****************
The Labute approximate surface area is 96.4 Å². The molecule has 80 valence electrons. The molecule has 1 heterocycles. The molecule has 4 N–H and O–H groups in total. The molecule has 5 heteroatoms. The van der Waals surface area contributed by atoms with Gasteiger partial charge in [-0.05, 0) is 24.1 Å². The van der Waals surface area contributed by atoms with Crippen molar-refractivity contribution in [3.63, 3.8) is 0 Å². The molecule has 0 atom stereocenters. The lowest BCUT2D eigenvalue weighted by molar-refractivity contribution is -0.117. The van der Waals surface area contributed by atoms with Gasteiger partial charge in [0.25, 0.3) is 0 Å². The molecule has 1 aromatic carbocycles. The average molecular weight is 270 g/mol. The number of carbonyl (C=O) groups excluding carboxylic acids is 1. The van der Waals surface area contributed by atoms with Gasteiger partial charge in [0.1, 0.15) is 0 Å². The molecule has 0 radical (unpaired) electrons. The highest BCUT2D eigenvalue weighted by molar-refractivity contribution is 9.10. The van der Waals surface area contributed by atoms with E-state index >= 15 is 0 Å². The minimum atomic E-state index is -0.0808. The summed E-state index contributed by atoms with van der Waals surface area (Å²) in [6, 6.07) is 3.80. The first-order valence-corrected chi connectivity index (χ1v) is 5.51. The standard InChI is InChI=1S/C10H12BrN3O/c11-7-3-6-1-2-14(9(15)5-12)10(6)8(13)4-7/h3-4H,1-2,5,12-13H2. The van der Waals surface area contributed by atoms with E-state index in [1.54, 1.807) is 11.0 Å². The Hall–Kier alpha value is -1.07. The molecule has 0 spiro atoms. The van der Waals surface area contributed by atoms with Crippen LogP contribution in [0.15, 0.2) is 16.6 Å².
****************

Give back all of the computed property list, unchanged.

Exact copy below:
The Labute approximate surface area is 96.4 Å². The molecule has 80 valence electrons. The molecule has 1 heterocycles. The molecule has 4 N–H and O–H groups in total. The molecule has 5 heteroatoms. The van der Waals surface area contributed by atoms with Gasteiger partial charge in [-0.05, 0) is 24.1 Å². The van der Waals surface area contributed by atoms with Crippen molar-refractivity contribution in [3.63, 3.8) is 0 Å². The molecule has 0 atom stereocenters. The lowest BCUT2D eigenvalue weighted by molar-refractivity contribution is -0.117. The van der Waals surface area contributed by atoms with Gasteiger partial charge in [0.25, 0.3) is 0 Å². The molecule has 1 aromatic carbocycles. The average molecular weight is 270 g/mol. The number of carbonyl (C=O) groups excluding carboxylic acids is 1. The van der Waals surface area contributed by atoms with Gasteiger partial charge in [0.1, 0.15) is 0 Å². The molecule has 0 radical (unpaired) electrons. The highest BCUT2D eigenvalue weighted by molar-refractivity contribution is 9.10. The van der Waals surface area contributed by atoms with E-state index >= 15 is 0 Å². The minimum atomic E-state index is -0.0808. The summed E-state index contributed by atoms with van der Waals surface area (Å²) in [6, 6.07) is 3.80. The first-order valence-corrected chi connectivity index (χ1v) is 5.51. The standard InChI is InChI=1S/C10H12BrN3O/c11-7-3-6-1-2-14(9(15)5-12)10(6)8(13)4-7/h3-4H,1-2,5,12-13H2. The van der Waals surface area contributed by atoms with E-state index in [1.54, 1.807) is 11.0 Å². The Hall–Kier alpha value is -1.07. The molecule has 0 spiro atoms. The van der Waals surface area contributed by atoms with Crippen LogP contribution in [0.15, 0.2) is 16.6 Å².